For the sake of balance, women aren't the only gender for which fears must be overcome. I've had several men, who enrolled in my class, that were afraid. In fact, two classes ago I had a brand new firearms user who stood over 6 feet in height and had to weigh about three hundred pounds; he was a big dude.

Guys have egos. They are taught by society to mask their fears. Many men feel that it is not masculine to ever admit that they are afraid of something. Four weeks ago, I watched this big guy - referenced above - hold an unloaded pistol in his hand, which was shaking so violently that folks in the back row could hear the gun rattle like an infant's toy.

When I asked him to relax, to breathe, and to stop being afraid he proudly and loudly voiced to me that he wasn't afraid. However, the rest of the class chose to believe what they saw - his hands quivering. Men have fears, just as women do. Men are socialized not to admit to them. In this case, getting trained how to safely use a handgun is a very brave thing to do.

Two Sources For Info Is A Good Thing - Even Legal Advice

A month back my lawyer friend - who has taught the legal section for my class every other weekend for the last four+ years - informed me that he was going to Chicago for this past weekend. Thus, I had a choice to make: cancel the class, readjust my class schedule, or find another attorney.

Fortunately for me, I have met a number of criminal defense attorneys over the last few years who are well versed in criminal defense, firearms law, and lethal force. A few, including the attorney who subbed for this past class, I have met for lunch and talked about guns, gun rights, firearms law, and etc.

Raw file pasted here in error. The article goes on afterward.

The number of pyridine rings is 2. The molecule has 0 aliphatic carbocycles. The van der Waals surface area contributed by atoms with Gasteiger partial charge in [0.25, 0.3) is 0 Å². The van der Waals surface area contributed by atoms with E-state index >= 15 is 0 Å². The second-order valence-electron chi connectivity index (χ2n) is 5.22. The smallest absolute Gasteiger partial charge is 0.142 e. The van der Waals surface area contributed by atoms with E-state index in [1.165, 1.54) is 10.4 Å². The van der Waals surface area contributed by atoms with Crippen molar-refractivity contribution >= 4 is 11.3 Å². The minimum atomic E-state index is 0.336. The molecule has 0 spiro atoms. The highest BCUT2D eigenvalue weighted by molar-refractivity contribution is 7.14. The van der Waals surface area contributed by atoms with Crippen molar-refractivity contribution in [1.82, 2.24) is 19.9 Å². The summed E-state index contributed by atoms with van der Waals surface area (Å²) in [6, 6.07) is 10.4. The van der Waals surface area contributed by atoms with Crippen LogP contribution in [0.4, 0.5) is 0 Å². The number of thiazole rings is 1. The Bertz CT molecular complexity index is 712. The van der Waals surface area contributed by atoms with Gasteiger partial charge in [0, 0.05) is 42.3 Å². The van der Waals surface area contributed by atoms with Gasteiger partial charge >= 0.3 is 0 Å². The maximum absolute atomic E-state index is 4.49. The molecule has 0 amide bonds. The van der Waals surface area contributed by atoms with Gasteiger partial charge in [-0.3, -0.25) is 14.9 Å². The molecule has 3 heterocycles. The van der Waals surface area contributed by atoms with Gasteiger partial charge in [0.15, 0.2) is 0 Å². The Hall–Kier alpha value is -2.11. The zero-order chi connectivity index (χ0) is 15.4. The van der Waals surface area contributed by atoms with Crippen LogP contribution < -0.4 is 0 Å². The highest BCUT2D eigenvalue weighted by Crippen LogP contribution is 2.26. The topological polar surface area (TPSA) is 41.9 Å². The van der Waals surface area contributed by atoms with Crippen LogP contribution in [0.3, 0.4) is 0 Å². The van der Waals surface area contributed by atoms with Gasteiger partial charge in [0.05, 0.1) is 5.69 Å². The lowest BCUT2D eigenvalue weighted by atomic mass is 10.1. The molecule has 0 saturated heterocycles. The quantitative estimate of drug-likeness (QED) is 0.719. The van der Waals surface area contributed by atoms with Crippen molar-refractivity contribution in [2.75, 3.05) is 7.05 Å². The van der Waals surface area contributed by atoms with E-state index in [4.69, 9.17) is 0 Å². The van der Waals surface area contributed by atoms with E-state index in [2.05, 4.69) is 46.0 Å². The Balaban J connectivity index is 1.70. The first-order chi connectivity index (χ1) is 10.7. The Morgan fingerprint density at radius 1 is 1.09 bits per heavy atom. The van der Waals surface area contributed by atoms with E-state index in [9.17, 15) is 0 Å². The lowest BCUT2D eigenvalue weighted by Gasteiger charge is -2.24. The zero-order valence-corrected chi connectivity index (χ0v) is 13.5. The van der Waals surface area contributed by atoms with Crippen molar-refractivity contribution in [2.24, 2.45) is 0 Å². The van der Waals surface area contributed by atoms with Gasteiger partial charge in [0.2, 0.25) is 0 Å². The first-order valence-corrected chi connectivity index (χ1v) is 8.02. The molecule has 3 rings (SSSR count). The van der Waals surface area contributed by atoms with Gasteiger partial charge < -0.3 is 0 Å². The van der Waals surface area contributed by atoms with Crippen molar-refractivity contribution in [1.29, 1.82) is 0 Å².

So, I knew that I had a legal replacement who was qualified and would not hurt my company's reputation and brand. What I didn't know at the time was how well he would be as a presenter. Talking is one thing - Informing and teaching lay people from the stage is different.

My "fill-in" did a bang-up job (pun intended). He was awesome. In fact, he was so good that my two other adjunct Firearms Instructors were engaged in a side discussion all day comparing the styles, abilities, and expertise of both lawyers. Imagine that - three Firearms Instructors evaluating legal talent of two attorneys. Too funny.

Not going to say who, in my opinion, is better. It is an apples-and-oranges comparison. Both are qualified and know the law intimately. So, the requirements for teaching in my class had been more than adequately met by both lawyers. However, both attorneys have unique styles and very different personalities. The gun guys had an interesting debate about the lawyers; we had fun on the sidebar.

When A Couple Shoots Together At The Range, Bet on The Female

In Sunday's class I noticed yet another occurrence of the woman shooting better than her boyfriend. It's not a rare event. In fact, it happens a lot. I have my own pet theory about why it happens.

I believe that many women don't have a handicap that some men have: a huge ego about firearms. Give me a woman, who has never fired a handgun and is not afraid of them, and I can transform her into an accurate shooter right before your very eyes. All false modesty aside, I am an excellent instructor. I'll tell her what to do and she does it without questioning my authority or experience.

A woman will listen to me. In contrast, a man wants to fight with me. Men who have either law enforcement or a military background are the worse. I can't reach them and coach them in the shooting booth because they already know everything despite the misses on their targets.

The woman who out-shot her boyfriend in this past weekend's class, was already a good shooter. Somebody taught her right and she listened. Her boyfriend wasn't an awful shooter; he just wasn't as good as she was.

Always bet on the woman.

Bottom Line:

Last Sunday's class was awesome. There were no accidents and everyone was safe. Because of my actions on that day, there will soon be more armed law-abiding citizens on the streets of metro-Detroit. I am well pleased.